The UN Security Council has slapped an arms embargo on Eritrea and targeted sanctions on its leaders for aiding Somali rebels and refusing to withdraw troops from its disputed border with Djibouti.
Wednesday's resolution demanded that Eritrea "cease arming, training, and equipping armed groups and their members including al-Shabaab [fighters], that aim to destabilise the region" and also resolve a border dispute with Djibouti.
The vote in the 15-member body was 13 in favour, with veto-wielding China abstaining and Libya, the lone Arab council member and the current African Union chair, casting a "no" vote.
The US and other nations accuse Eritrea of supplying al-Shabaab fighters with funds and arms as they battle to topple a fragile UN-backed transitional government in Somalia, a state that has been virtually lawless for 18 years.
Eritrea has repeatedly denied the allegation.
Diplomats said Uganda, which has peacekeeping troops in Somalia that have been targeted by al-Shabaab, drafted the resolution after the African Union called on the council in May to punish Eritrea over its role in Somalia.
But Eritrea charged that its true author was the United States.
Araya Desta, Eritrea's UN Ambassador, described the resolution as "shameful" and told reporters it was based "on fabricated lies, mainly concocted by the Ethiopian regime and the US administration".
Ethiopia, Eritrea's regional rival, invaded Somalia in 2006 with tacit US backing to rout an Islamic Courts movement from Mogadishu. It withdrew its troops earlier this year.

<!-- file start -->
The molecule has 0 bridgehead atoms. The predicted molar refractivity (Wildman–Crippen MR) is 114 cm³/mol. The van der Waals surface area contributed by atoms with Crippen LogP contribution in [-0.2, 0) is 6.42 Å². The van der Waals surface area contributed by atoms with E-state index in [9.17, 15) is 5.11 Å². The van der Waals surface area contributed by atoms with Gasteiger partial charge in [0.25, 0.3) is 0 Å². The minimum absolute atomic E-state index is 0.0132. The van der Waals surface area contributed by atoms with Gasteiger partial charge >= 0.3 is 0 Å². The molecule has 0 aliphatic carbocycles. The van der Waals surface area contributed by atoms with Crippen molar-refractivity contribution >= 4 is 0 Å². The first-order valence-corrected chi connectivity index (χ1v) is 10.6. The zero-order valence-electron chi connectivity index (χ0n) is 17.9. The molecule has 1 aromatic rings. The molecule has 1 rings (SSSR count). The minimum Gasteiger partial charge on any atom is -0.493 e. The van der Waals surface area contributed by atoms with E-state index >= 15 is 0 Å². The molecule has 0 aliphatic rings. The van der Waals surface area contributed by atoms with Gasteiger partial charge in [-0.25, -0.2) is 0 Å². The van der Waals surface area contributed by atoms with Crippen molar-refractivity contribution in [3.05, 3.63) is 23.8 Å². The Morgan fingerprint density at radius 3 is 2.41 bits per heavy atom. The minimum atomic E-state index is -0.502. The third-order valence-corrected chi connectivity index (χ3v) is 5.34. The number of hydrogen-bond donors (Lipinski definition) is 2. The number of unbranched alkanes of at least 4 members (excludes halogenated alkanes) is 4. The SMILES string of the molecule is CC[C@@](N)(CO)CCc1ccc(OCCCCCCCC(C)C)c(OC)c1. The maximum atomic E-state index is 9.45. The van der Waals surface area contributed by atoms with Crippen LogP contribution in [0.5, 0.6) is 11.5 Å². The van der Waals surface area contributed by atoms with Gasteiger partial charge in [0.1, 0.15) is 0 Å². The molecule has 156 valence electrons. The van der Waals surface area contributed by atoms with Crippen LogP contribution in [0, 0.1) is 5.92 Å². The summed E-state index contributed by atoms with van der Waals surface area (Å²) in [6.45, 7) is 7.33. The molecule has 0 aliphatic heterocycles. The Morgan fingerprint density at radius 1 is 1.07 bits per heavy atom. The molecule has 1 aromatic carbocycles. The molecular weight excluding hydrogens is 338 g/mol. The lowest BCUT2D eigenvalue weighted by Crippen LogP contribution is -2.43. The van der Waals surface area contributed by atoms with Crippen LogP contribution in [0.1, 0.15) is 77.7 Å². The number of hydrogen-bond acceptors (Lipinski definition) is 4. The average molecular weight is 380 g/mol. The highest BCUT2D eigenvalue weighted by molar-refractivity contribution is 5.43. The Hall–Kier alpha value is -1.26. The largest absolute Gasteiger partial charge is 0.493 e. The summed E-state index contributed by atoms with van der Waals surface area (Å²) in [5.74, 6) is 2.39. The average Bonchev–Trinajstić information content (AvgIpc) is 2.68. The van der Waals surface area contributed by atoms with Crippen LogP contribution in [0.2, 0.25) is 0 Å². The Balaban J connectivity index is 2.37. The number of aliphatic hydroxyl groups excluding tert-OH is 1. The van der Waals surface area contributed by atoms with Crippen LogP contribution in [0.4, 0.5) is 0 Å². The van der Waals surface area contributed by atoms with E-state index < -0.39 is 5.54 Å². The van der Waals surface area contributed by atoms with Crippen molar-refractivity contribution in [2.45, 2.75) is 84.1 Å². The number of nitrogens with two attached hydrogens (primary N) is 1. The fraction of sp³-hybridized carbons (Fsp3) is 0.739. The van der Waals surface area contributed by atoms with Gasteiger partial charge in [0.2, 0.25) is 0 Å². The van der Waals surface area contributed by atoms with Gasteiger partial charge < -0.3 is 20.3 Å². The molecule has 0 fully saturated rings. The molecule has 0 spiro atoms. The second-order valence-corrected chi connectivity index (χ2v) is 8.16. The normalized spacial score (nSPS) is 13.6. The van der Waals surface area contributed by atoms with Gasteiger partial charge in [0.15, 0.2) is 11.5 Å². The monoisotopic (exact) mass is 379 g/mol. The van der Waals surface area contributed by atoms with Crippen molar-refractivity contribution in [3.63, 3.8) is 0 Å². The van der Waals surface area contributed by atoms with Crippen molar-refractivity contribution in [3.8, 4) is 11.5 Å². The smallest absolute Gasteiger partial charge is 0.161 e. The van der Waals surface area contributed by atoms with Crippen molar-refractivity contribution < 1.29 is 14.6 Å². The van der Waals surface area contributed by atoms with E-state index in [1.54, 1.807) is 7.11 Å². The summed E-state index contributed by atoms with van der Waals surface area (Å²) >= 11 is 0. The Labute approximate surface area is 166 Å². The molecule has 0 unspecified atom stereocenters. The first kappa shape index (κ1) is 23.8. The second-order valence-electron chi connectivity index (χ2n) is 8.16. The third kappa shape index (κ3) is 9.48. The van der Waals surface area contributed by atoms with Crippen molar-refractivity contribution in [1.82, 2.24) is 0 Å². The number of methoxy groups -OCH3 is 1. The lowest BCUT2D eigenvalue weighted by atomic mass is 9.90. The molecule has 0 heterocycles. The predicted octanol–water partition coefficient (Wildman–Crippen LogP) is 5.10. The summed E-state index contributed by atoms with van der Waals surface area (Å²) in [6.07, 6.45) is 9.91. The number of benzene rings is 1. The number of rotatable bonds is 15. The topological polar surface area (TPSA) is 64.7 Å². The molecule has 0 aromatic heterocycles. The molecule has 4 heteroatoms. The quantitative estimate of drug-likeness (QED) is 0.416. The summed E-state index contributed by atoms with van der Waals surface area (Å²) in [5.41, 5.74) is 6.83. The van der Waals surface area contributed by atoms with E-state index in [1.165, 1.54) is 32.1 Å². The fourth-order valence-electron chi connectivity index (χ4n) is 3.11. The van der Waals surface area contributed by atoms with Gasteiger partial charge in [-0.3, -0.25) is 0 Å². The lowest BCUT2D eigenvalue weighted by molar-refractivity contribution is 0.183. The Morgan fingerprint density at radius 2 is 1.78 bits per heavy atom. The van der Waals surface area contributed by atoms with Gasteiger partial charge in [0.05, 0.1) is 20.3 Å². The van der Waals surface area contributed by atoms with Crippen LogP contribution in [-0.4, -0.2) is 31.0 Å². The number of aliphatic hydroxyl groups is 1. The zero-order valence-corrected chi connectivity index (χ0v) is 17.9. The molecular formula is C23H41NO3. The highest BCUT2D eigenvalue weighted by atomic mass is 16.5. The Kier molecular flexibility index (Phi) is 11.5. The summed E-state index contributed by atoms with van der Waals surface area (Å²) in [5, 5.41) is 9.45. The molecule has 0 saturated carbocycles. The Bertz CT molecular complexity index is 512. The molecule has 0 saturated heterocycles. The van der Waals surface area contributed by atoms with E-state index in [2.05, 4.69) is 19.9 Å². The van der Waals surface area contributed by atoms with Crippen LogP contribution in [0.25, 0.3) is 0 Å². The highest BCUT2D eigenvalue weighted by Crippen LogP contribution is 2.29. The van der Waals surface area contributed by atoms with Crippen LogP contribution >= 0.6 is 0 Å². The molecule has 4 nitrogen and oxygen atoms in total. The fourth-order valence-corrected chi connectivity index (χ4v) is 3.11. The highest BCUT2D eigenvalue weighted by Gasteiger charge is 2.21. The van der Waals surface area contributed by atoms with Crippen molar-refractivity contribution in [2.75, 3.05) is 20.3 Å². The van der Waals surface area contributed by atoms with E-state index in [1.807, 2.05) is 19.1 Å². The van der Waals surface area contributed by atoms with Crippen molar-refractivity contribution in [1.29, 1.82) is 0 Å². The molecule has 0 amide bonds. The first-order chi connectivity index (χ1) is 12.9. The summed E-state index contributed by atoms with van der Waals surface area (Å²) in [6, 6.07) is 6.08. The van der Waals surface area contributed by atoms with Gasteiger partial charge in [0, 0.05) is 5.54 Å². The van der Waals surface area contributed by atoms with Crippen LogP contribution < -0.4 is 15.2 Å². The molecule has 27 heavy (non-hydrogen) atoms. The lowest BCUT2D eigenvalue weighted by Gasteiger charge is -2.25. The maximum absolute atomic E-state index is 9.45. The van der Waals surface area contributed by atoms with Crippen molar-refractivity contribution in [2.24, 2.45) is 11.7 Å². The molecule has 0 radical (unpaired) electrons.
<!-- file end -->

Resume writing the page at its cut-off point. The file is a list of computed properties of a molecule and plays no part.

"We have never supported any insurgents or any opposition in Somalia," Desta said.
"We don't want to take sides in Somalia. Somalis are our brothers."
But a UN arms monitoring body, set up to record violations of the 1992 arms embargo on Somalia, has said Eritrea was sending munitions and giving logistical support to Somali rebels.
The measure demands that Asmara "cease all efforts to destabilise or overthrow, directly or indirectly" the Transitional Federal Government (TFG) in Somalia.
It urges member states to conduct inspections on their territory, including seaports and airports, of "all cargo to and from Somalia and Eritrea" if there is reasonable grounds to believe the shipments contain banned weapons or related material.
The text also presses Eritrea to withdraw troops immediately from disputed territories along its frontier with Djibouti, and engage in diplomatic efforts leading to "a mutually acceptable" settlement of their long-running border dispute.
Eritrea's dispute with Djibouti dates back to June 2008, when the two countries clashed after Djibouti accused Asmara of moving troops across the border. The Security Council says Eritrea has ignored its demands to withdraw the troops.